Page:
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Doctor's duty should be to give moral lead

By Emma Wilkinson

GPs should steer clear of prescribing antibiotics for lower respiratory tract infections even when symptoms have lasted three weeks or more, new research concludes.

The study found coughs lasted for an average of around 20 days from start to finish, without benefiting from antibiotic treatment.

The researchers said patients should be warned to prepare for a longer than expected illness ­ and advised that antibiotics would not be effective.

Their study, presented at the annual meeting of the UK Federation of Primary Care Research Organisations in Bristol, found severe cough, longer duration before visiting a GP and restriction of activities on the day of consultation all predicted longer duration (see box at end).

The research was a sub-analysis of a trial of 807 patients published in JAMA earlier this year that showed antibiotics had

no effect on the duration or severity of coughs and only marginal effect on other symptoms.

Study leader Dr Mike Moore, a GP in Salisbury, said: 'People come to the doctor because they're concerned they have already had a cough for a week and they want to know how long it's going to go on. If we do provide more information about natural history and explain they're probably going to be coughing for on average another 12 days and some even longer, and that's normal, people will feel less anxious.'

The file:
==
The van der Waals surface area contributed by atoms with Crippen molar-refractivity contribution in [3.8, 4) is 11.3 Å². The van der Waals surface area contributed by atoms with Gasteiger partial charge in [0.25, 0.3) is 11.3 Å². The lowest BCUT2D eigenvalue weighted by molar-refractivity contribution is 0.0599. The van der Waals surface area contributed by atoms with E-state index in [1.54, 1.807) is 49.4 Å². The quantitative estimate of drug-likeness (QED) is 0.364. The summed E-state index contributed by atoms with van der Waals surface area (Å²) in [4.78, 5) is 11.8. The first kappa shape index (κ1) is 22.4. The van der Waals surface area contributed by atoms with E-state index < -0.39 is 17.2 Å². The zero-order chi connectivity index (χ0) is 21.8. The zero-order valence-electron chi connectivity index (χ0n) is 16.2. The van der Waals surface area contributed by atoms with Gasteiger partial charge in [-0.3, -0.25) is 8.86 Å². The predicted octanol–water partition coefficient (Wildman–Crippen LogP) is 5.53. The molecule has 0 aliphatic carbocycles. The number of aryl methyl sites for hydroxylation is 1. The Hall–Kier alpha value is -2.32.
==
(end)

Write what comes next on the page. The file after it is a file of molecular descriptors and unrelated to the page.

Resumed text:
Dr Moore, senior lecturer in the department of community clinical sciences, University of Southampton, added: 'People wait about eight or nine days before they come to the doctor in the first place so giving an immediate prescription is unlikely to make them better that much quicker.'

Professor Richard Wise, chair of the Government's specialist advisory committee on antimicrobial resistance, said: 'It's important that we understand the natural history of the disease.

'There's a great spectrum of presenting signs and symptoms in lower respiratory tract infections and we need to decide which need treatment and which don't rather than handing out antibiotics willy nilly.'

The study found coughs rating as 'at least a slight problem' lasted an average of 11.7 days after consultation, with more severe coughs lasting longer.

Factors that increase length of cough

· Longer illness before consulting GP ­ 0.1 days longer for each day before appointment

· Severe cough ­ 0.66 days longer for each point on a seven-point scale

· Restriction of activities on the day of consultation ­ 0.8 days longer

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